Thanks Brian!

Off on a tangent here, but I seem to recall a remark made by Elon recently (else I wouldn't recall at all:) that unless you used your battery for target practice or somesuch, the warranty is valid. Maybe in a conference call? The idea was to reassure worried customers-to-be, I infer.

Yes, Elon made it clear that the warranty is unconditional (basically). Doesn't matter if it is your fault or Tesla's the warranty will kick in and Tesla will replace your battery for free.

@Brian

How can you leave a car Max charged for months? Unless you mean Max charge it every day for months. Given vampire load, the car won't stay fully charged for even a day.

Hard to do, but if left plugged in, and set on Max, I assume it would keep topping off to that level. To quote Doug_G,

A few hours at 100% charge has NO measurable impact on battery pack lifetime, and may actually improve battery pack balance.

On the other hand, running your pack down to 0% is really not good for it. Drawing power at very low voltage means much higher current draw. This is more stressful on the cells. Sitting at a very low charge is not good for battery lifetime.
.
Suppose you skipped using Range mode, and now you’re falling short. The battery pack is approaching zero range. It’s not good for the battery. You could get stranded on the side of the road. Suddenly you’re feeling pretty foolish for not using Range mode!
.
So remember: 100% is nowhere near as bad for the battery as 0%. If you’re paranoid then do the Range mode charge just before you leave, to minimize the time spent at 100% charge. This isn’t actually necessary, but it may make you feel better.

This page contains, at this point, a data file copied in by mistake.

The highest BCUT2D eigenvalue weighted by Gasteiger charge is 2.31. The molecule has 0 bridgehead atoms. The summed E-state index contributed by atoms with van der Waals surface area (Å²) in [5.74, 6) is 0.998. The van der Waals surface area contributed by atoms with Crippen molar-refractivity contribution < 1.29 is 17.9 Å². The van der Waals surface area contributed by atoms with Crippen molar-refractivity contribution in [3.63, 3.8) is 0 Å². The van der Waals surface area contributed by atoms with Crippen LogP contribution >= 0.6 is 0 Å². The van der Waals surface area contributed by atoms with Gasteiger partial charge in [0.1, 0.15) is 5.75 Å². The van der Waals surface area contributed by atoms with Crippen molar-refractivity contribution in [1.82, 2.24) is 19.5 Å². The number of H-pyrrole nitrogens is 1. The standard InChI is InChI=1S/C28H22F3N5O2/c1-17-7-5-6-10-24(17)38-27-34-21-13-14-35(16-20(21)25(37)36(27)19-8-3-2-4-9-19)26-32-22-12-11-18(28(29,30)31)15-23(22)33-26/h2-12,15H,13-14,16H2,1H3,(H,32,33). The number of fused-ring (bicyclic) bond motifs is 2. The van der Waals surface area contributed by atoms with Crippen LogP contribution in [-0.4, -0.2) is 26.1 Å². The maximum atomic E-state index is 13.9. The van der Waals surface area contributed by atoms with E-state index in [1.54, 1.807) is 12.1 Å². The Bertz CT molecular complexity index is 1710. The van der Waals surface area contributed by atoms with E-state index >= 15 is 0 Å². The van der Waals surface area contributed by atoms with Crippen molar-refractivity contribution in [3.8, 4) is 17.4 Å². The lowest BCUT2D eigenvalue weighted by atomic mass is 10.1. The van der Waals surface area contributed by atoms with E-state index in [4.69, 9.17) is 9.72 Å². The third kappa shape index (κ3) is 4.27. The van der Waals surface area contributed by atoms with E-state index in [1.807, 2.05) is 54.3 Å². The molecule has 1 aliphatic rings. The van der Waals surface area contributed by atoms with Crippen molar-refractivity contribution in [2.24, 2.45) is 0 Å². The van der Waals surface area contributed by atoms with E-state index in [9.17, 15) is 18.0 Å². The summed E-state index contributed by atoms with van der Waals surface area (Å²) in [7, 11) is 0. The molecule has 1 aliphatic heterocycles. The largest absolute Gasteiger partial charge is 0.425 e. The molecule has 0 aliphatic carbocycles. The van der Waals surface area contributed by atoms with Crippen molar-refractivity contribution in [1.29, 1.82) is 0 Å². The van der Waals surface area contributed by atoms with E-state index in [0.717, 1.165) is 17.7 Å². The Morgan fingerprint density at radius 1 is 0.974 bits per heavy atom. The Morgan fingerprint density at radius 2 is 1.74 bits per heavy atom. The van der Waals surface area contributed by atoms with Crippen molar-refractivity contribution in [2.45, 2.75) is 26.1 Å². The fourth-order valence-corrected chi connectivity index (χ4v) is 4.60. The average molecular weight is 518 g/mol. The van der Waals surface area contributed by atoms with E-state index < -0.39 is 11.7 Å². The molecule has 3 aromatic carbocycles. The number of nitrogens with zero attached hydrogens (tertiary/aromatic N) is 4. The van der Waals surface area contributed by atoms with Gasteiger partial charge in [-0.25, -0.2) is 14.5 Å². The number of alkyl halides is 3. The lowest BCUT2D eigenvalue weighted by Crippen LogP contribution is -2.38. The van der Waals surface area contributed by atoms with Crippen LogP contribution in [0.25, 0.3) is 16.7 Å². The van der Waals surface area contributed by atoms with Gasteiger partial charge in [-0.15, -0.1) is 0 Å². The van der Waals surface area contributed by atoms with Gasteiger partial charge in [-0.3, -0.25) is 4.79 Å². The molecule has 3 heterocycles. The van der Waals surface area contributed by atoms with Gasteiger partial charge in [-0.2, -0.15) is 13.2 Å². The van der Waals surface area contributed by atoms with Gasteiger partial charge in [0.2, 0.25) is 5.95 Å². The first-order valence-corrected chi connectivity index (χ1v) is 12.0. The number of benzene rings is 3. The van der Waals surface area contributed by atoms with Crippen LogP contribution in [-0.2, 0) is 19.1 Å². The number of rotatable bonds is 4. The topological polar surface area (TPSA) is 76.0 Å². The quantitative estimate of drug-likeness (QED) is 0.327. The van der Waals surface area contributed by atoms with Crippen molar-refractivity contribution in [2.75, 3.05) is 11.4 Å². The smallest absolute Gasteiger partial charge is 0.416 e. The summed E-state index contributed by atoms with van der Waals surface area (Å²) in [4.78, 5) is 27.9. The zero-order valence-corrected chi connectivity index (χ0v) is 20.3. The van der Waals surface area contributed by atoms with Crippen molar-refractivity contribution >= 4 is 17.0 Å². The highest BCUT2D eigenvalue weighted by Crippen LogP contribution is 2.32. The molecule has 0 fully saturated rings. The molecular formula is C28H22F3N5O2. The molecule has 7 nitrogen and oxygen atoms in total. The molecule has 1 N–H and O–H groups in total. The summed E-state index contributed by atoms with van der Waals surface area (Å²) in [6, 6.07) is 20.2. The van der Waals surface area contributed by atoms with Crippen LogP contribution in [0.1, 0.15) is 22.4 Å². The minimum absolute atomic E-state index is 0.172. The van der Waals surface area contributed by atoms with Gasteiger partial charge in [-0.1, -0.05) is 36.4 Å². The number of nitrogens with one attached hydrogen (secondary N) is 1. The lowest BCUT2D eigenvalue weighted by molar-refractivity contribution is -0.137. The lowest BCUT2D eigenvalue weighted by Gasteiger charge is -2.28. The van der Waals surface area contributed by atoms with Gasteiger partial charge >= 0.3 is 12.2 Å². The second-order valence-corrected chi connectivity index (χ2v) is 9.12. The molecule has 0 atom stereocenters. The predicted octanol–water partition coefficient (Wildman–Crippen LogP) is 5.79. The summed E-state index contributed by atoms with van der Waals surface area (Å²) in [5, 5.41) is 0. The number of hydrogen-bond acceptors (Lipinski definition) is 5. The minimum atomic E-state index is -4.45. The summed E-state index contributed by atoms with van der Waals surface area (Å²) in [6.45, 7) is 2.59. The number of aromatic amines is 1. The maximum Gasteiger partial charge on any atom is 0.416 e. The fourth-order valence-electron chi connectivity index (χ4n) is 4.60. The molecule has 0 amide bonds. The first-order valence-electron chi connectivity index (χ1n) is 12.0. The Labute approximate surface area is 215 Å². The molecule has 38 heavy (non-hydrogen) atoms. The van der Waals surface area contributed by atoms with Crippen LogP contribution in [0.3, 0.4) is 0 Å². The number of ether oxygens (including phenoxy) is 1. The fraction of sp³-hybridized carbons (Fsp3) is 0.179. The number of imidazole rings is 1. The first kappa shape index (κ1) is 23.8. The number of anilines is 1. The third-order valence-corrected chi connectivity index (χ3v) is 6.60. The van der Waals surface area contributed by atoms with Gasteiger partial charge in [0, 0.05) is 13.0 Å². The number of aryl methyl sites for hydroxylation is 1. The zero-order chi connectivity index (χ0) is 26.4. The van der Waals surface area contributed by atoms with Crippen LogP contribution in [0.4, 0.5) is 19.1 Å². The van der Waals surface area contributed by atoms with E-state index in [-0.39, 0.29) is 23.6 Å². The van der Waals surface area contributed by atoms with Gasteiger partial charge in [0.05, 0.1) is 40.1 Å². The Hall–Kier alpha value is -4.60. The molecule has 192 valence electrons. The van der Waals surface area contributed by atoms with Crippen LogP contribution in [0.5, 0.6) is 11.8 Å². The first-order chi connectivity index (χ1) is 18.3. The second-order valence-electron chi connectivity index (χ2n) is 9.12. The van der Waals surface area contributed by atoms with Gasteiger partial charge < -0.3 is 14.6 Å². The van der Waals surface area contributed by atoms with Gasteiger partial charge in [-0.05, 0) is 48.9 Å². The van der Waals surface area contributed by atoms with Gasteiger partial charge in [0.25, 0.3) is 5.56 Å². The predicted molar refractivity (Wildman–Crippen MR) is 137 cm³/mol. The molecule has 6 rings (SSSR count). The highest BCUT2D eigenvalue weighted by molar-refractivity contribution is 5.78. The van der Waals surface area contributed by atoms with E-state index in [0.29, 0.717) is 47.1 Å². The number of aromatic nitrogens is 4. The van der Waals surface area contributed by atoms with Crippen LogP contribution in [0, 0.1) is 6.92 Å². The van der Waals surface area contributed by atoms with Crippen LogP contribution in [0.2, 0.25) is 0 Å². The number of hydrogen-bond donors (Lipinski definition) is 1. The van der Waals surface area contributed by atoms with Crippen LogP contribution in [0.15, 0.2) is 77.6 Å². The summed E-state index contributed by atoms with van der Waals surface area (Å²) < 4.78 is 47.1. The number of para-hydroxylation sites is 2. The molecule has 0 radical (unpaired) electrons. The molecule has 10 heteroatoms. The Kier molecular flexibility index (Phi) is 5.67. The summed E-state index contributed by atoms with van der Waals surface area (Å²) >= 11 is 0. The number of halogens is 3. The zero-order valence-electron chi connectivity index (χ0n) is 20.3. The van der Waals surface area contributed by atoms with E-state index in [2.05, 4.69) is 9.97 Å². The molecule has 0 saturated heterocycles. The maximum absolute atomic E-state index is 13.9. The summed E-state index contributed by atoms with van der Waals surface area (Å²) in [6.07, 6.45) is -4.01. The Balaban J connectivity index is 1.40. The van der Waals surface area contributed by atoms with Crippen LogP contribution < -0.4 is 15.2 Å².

.
Never, ever hesitate to use Range Mode. Ever.

Blew the tags; all the last paras are part of the quote:

Yes, there is a warning on the touchscreen about battery lifetime, but IMHO that warning is overstated. Tesla doesn’t want you leaving the car in Range mode for months at a time, because that will slightly increase the rate of degradation of the battery pack. We’re talking months here, not hours!
.
A few hours at 100% charge has NO measurable impact on battery pack lifetime, and may actually improve battery pack balance.
.
On the other hand, running your pack down to 0% is really not good for it. Drawing power at very low voltage means much higher current draw. This is more stressful on the cells. Sitting at a very low charge is not good for battery lifetime.
.
Suppose you skipped using Range mode, and now you’re falling short. The battery pack is approaching zero range. It’s not good for the battery. You could get stranded on the side of the road. Suddenly you’re feeling pretty foolish for not using Range mode!
.
So remember: 100% is nowhere near as bad for the battery as 0%. If you’re paranoid then do the Range mode charge just before you leave, to minimize the time spent at 100% charge. This isn’t actually necessary, but it may make you feel better.
.
Never, ever hesitate to use Range Mode. Ever.

Hm. It would appear the site's tag rules have changed.

Testing:

italics
.
bold
.
both

Nope, the problem was mine. Here's the corrected post:

Yes, there is a warning on the touchscreen about battery lifetime, but IMHO that warning is overstated. Tesla doesn’t want you leaving the car in Range mode for months at a time, because that will slightly increase the rate of degradation of the battery pack. We’re talking months here, not hours!
.
A few hours at 100% charge has NO measurable impact on battery pack lifetime, and may actually improve battery pack balance.
.
On the other hand, running your pack down to 0% is really not good for it. Drawing power at very low voltage means much higher current draw. This is more stressful on the cells. Sitting at a very low charge is not good for battery lifetime.
.
Suppose you skipped using Range mode, and now you’re falling short. The battery pack is approaching zero range. It’s not good for the battery. You could get stranded on the side of the road. Suddenly you’re feeling pretty foolish for not using Range mode!
.
So remember: 100% is nowhere near as bad for the battery as 0%. If you’re paranoid then do the Range mode charge just before you leave, to minimize the time spent at 100% charge. This isn’t actually necessary, but it may make you feel better.
.
Never, ever hesitate to use Range Mode. Ever.


X Deutschland Site Besuchen